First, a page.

Sanofi has reported positive data from the Phase III IKEMA clinical trial of Sarclisa (isatuximab) in combination with carfilzomib and dexamethasone to treat patients with relapsed multiple myeloma.

When compared to carfilzomib and dexamethasone alone, Sarclisa combination met the trial’s primary endpoint with significantly improved progression-free survival at first planned interim analysis.

Results also showed no new safety signals with the combination therapy.

Sanofi research and development global head John Reed said: When Sarclisa was added to standard-of-care treatment carfilzomib and dexamethasone in this Phase III trial, results clearly demonstrated a significant reduction in risk of disease progression or death.

“This is the second positive Phase III trial for Sarclisa, further supporting the potential our medicine has to improve outcomes for patients struggling with relapsed multiple myeloma.”

Sanofi’s drug is a monoclonal antibody designed to attach to a specific epitope on the CD38 receptor found on multiple myeloma cells. It works via various mechanisms of action, including apoptosis and immunomodulatory activity.

In the US, the drug in combination with pomalidomide and dexamethasone is approved to treat relapsed refractory multiple myeloma in adults who have had at least two prior therapies.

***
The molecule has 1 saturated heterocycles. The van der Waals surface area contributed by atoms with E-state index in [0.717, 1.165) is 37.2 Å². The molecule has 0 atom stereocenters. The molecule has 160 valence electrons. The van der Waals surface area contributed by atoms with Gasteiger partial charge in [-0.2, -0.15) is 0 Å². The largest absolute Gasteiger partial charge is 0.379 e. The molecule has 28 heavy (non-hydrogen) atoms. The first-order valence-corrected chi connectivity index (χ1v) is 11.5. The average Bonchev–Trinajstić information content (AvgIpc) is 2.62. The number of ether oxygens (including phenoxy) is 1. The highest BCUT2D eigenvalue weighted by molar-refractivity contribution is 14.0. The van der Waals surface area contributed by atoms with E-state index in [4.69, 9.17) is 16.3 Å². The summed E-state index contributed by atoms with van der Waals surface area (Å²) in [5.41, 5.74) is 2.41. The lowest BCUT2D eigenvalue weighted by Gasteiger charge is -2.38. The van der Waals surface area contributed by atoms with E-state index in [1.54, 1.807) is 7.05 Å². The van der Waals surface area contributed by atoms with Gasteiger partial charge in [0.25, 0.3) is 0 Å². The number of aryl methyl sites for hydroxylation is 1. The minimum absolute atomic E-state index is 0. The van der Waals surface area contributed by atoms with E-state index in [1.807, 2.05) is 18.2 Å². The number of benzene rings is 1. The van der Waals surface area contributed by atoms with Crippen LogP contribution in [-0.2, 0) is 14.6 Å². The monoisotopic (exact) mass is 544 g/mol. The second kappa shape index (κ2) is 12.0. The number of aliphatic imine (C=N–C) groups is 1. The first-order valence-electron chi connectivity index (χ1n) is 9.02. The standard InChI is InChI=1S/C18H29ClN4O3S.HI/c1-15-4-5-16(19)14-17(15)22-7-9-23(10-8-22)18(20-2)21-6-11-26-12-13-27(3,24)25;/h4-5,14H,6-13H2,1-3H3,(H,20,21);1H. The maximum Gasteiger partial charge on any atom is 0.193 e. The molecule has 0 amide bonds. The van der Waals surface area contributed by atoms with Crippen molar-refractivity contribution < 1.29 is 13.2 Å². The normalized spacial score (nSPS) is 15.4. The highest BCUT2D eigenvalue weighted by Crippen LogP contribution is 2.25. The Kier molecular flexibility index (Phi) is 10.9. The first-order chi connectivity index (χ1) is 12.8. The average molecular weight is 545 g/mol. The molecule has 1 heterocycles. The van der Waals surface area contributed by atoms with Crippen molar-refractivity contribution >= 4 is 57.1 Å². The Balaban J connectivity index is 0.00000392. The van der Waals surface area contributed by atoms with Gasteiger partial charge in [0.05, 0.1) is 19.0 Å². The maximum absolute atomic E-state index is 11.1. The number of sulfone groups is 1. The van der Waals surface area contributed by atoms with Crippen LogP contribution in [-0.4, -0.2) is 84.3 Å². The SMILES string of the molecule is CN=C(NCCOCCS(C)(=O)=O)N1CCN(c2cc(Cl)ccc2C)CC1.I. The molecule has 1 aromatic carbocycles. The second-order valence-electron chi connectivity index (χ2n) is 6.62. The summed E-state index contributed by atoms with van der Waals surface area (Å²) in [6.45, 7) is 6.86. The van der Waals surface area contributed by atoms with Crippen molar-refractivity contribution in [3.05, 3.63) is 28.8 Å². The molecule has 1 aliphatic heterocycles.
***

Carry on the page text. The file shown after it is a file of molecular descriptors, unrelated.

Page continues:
The randomised, multi-centre, open label IKEMA trial assessed the drug in a total of 302 relapsed multiple myeloma patients at 69 centres across 16 countries.

Participants received intravenous Sarclisa at a 10mg/kg dose once weekly for four weeks, followed by every other week for 28-day cycles. The drug was given with 20mg/56mg/m² carfilzomib twice weekly and dexamethasone at the standard dose.

In addition to the primary endpoint, the trial assessed secondary endpoints, such as overall response rate, minimal residual disease, complete response rate, overall survival, and safety.

Sarclisa is undergoing additional Phase III trials in combination with current standard to treat multiple myeloma. It is also being studied in other blood cancers and solid tumours.